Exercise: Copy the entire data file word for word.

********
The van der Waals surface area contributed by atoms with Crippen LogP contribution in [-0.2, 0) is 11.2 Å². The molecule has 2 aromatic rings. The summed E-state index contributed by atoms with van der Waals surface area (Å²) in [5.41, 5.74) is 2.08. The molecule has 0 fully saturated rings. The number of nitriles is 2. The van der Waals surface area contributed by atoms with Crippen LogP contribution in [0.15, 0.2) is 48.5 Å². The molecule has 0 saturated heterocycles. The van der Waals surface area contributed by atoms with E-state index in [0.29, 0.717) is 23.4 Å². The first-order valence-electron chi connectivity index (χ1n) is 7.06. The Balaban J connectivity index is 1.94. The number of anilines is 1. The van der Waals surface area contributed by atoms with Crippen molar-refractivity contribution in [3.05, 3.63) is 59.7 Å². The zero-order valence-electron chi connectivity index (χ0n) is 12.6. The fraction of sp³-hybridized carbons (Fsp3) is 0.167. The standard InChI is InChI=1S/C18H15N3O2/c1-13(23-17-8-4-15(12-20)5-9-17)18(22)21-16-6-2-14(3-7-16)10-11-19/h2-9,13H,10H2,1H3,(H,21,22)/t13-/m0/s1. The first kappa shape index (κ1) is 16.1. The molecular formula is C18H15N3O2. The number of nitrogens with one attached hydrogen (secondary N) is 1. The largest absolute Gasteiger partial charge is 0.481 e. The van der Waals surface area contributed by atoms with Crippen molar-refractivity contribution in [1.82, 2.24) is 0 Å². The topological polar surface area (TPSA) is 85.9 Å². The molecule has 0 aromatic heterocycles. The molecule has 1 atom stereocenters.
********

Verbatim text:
The van der Waals surface area contributed by atoms with Crippen LogP contribution in [-0.2, 0) is 11.2 Å². The molecule has 2 aromatic rings. The summed E-state index contributed by atoms with van der Waals surface area (Å²) in [5.41, 5.74) is 2.08. The molecule has 0 fully saturated rings. The number of nitriles is 2. The van der Waals surface area contributed by atoms with Crippen LogP contribution in [0.15, 0.2) is 48.5 Å². The molecule has 0 saturated heterocycles. The van der Waals surface area contributed by atoms with E-state index in [0.29, 0.717) is 23.4 Å². The first-order valence-electron chi connectivity index (χ1n) is 7.06. The Balaban J connectivity index is 1.94. The number of anilines is 1. The van der Waals surface area contributed by atoms with Crippen molar-refractivity contribution in [3.05, 3.63) is 59.7 Å². The zero-order valence-electron chi connectivity index (χ0n) is 12.6. The fraction of sp³-hybridized carbons (Fsp3) is 0.167. The standard InChI is InChI=1S/C18H15N3O2/c1-13(23-17-8-4-15(12-20)5-9-17)18(22)21-16-6-2-14(3-7-16)10-11-19/h2-9,13H,10H2,1H3,(H,21,22)/t13-/m0/s1. The first kappa shape index (κ1) is 16.1. The molecular formula is C18H15N3O2. The number of nitrogens with one attached hydrogen (secondary N) is 1. The largest absolute Gasteiger partial charge is 0.481 e. The van der Waals surface area contributed by atoms with Crippen molar-refractivity contribution in [1.82, 2.24) is 0 Å². The topological polar surface area (TPSA) is 85.9 Å². The molecule has 0 aromatic heterocycles. The molecule has 1 atom stereocenters.